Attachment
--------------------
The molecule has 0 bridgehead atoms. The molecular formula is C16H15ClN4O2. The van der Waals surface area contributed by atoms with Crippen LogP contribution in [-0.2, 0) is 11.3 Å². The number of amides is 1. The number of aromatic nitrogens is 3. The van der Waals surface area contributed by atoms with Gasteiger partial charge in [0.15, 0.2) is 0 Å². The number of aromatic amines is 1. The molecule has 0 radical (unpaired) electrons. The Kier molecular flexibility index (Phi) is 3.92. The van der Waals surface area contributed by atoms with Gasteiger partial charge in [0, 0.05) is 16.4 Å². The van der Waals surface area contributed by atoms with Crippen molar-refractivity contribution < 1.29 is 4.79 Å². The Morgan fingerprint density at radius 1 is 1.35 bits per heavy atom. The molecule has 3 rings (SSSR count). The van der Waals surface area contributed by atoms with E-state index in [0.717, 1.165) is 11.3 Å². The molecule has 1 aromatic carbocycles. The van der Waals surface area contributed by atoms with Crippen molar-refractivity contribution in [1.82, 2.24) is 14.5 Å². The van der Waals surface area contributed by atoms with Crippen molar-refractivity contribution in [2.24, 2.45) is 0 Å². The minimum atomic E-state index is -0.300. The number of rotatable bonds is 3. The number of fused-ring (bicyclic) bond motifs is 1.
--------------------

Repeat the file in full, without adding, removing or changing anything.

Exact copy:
The molecule has 0 bridgehead atoms. The molecular formula is C16H15ClN4O2. The van der Waals surface area contributed by atoms with Crippen LogP contribution in [-0.2, 0) is 11.3 Å². The number of amides is 1. The number of aromatic nitrogens is 3. The van der Waals surface area contributed by atoms with Gasteiger partial charge in [0.15, 0.2) is 0 Å². The number of aromatic amines is 1. The molecule has 0 radical (unpaired) electrons. The Kier molecular flexibility index (Phi) is 3.92. The van der Waals surface area contributed by atoms with Gasteiger partial charge in [0, 0.05) is 16.4 Å². The van der Waals surface area contributed by atoms with Crippen molar-refractivity contribution < 1.29 is 4.79 Å². The Morgan fingerprint density at radius 1 is 1.35 bits per heavy atom. The molecule has 3 rings (SSSR count). The van der Waals surface area contributed by atoms with E-state index in [0.717, 1.165) is 11.3 Å². The molecule has 1 aromatic carbocycles. The van der Waals surface area contributed by atoms with Crippen molar-refractivity contribution in [1.82, 2.24) is 14.5 Å². The van der Waals surface area contributed by atoms with Crippen molar-refractivity contribution in [2.24, 2.45) is 0 Å². The minimum atomic E-state index is -0.300. The number of rotatable bonds is 3. The number of fused-ring (bicyclic) bond motifs is 1.